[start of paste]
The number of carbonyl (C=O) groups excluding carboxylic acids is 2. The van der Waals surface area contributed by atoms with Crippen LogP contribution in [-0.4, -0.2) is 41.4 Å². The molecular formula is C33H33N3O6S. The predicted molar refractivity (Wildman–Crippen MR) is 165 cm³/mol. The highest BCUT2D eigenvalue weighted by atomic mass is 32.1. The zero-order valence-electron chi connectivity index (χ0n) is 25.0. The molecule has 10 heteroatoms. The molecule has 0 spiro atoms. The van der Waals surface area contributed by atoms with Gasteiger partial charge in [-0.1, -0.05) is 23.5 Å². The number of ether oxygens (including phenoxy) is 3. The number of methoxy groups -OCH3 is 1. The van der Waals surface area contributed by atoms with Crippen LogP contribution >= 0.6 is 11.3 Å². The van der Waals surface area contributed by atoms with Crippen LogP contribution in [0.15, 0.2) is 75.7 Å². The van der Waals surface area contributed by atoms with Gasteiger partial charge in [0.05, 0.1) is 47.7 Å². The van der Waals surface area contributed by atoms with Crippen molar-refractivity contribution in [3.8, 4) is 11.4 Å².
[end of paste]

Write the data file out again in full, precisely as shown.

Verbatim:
The number of carbonyl (C=O) groups excluding carboxylic acids is 2. The van der Waals surface area contributed by atoms with Crippen LogP contribution in [-0.4, -0.2) is 41.4 Å². The molecular formula is C33H33N3O6S. The predicted molar refractivity (Wildman–Crippen MR) is 165 cm³/mol. The highest BCUT2D eigenvalue weighted by atomic mass is 32.1. The zero-order valence-electron chi connectivity index (χ0n) is 25.0. The molecule has 10 heteroatoms. The molecule has 0 spiro atoms. The van der Waals surface area contributed by atoms with Gasteiger partial charge in [-0.1, -0.05) is 23.5 Å². The number of ether oxygens (including phenoxy) is 3. The number of methoxy groups -OCH3 is 1. The van der Waals surface area contributed by atoms with Crippen LogP contribution >= 0.6 is 11.3 Å². The van der Waals surface area contributed by atoms with Crippen LogP contribution in [0.15, 0.2) is 75.7 Å². The van der Waals surface area contributed by atoms with Gasteiger partial charge in [0.05, 0.1) is 47.7 Å². The van der Waals surface area contributed by atoms with Crippen molar-refractivity contribution in [3.8, 4) is 11.4 Å².